Mumbai attracts over 1.5 million foreign tourists every year. To most people arriving into India for the first time, Mumbai — a mad jumble of colour and experiences — is bewildering. The sheer volume of people and traffic, the garbage, the beggars, the chaos on the streets, the smells — fishy and otherwise —that accost you, the contrast between the lives of the rich and the poor and the fascinating economy that envelops it all can overwhelm the most seasoned traveller. That there is a method to the madness is not evident to even the most experienced eyes. So it’s likely that, to the first-time visitor, any assistance to help make sense of Mumbai would be welcome.
And what more imaginative way to see a place than through the eyes of a child? Clap Global, a unique cultural exchange platform, has recently launched in the city for travellers to visit local schools and engage in meaningful conversation with students. The children get to learn from the visitor and the visitor gets a unique peek into the city — a kind that no ordinary guide could offer.
Of course, it takes two to tango and by letting visitors into the classrooms, the students gain just as much as the Clap visitor. They get to ask questions about the visitor’s country, find and identify it on a map, see and hear pictures and stories about the visitor’s lives. In the process, the student learns about another culture and way of life — and the visitor learns what occupies and interests the children most.
The premise for the start-up, co-founded by Aarti Chhabria and Shirin Johari, is that not all Indian parents have the resources to send their children on elite educational tours and exchange programmes. In fact, numbers indicate that less than 0.1 per cent can actually afford an international exchange programme. What’s more, even the ones who can go abroad are exposed to only one foreign culture in a year. “But if each student in a school participates in at least six Clap Talks a year, then between the ages of 3 and 15, she will gain exposure to over 72 different cultures from around the world,” says Johari, who has spent her career in advertising and was previously creative head of TWBA.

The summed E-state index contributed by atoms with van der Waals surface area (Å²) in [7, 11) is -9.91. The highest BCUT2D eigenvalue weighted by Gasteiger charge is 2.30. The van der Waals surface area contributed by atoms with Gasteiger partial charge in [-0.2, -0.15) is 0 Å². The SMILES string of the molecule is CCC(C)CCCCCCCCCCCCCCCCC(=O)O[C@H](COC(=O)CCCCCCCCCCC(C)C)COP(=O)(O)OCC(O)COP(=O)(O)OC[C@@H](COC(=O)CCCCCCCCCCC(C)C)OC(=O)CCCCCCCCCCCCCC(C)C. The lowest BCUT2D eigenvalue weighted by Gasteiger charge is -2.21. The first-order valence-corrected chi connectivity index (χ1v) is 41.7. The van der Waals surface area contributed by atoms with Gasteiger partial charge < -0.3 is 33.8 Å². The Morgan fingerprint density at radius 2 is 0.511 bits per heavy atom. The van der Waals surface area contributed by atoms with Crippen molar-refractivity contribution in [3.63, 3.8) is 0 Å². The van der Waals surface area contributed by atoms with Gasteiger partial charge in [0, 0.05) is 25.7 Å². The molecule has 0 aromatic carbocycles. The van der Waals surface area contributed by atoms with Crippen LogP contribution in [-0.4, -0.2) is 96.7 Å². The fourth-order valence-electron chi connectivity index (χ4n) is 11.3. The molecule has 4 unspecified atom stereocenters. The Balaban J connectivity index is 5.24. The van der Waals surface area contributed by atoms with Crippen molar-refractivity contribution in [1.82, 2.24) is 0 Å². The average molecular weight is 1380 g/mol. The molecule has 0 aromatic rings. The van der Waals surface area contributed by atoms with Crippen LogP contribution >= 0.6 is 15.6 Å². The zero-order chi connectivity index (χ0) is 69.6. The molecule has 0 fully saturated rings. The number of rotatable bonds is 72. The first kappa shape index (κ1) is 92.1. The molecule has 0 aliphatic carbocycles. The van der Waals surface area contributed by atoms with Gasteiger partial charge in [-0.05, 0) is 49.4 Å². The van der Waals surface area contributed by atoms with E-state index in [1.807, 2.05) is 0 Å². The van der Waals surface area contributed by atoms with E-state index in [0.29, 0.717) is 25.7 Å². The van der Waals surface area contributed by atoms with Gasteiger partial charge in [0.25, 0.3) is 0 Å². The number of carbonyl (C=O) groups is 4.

Schools and educators around the world are fast realising that a student’s “emotional and cultural intelligence is as important as IQ”. “Anyone who has studied in a regular Indian school system can tell you this: education needs to move beyond rote learning. The world is changing and children need to be regularly exposed to diverse perspectives and ways of life,” adds Chhabria, who worked in the education sector after her studies at HR College in Mumbai.
The company is for profit and charges a fee from the schools that join the programme. They currently work with 15 private schools and 35 Teach for India schools and offer talks in Mumbai, Pune and Delhi. Plans are afoot to expand to Hyderabad, Bengaluru and Ratnagiri before the year end. “We believe young people will grow more open-minded, adaptive and accepting,” says Chhabria. The company has managed to raise Rs 45 million in funding in December 2017. Some high net-worth individuals have also invested in the venture.
Almost 1,000 travellers have signed on with Clap already. The founders argue that the travellers are growing increasingly wary of typical “touristy” experiences. They want their travel to be more authentic and their interactions with a new place deeper. “When travellers participate in a Clap Talk, they get to witness a slice of real life in a foreign land while making an actual difference to the lives of the people they meet,” says Johari.
To spread the word and message among travellers, Clap has designed an attractive flyer that is put up in cafés, shops and restaurants in areas popular with foreign tourists, which poses the question: “Would you believe us if we said that the best view of Mumbai is from inside a classroom ?” (That’s how this writer tracked down them down — because of a flyer at a café in Kala Ghoda.)
It’s not as if travellers simply walk into classrooms and start speaking. Clap Global has adopted a measured approach to the process and designed a Clap curriculum and framework for the talk to ensure that it is meaningful and that children are able to make sense of it.
Every school that signs up with Clap is given a “Clap Kit”, complete with conversation aids and flashcards to guide them through a talk. Similarly, travellers are given a presentation template that they can customise with their pictures and stories to help them prep for their Clap Talk. The curriculum covers a range of universal topics, such as culture, family, current events, interpersonal relationships, environment, gender, human rights and freedoms, justice and governance. “So students can learn about a refugee crisis or a civil unrest situation straight from the horse’s mouth, so to speak,” adds Johari.
Some initiatives deserve a round of applause.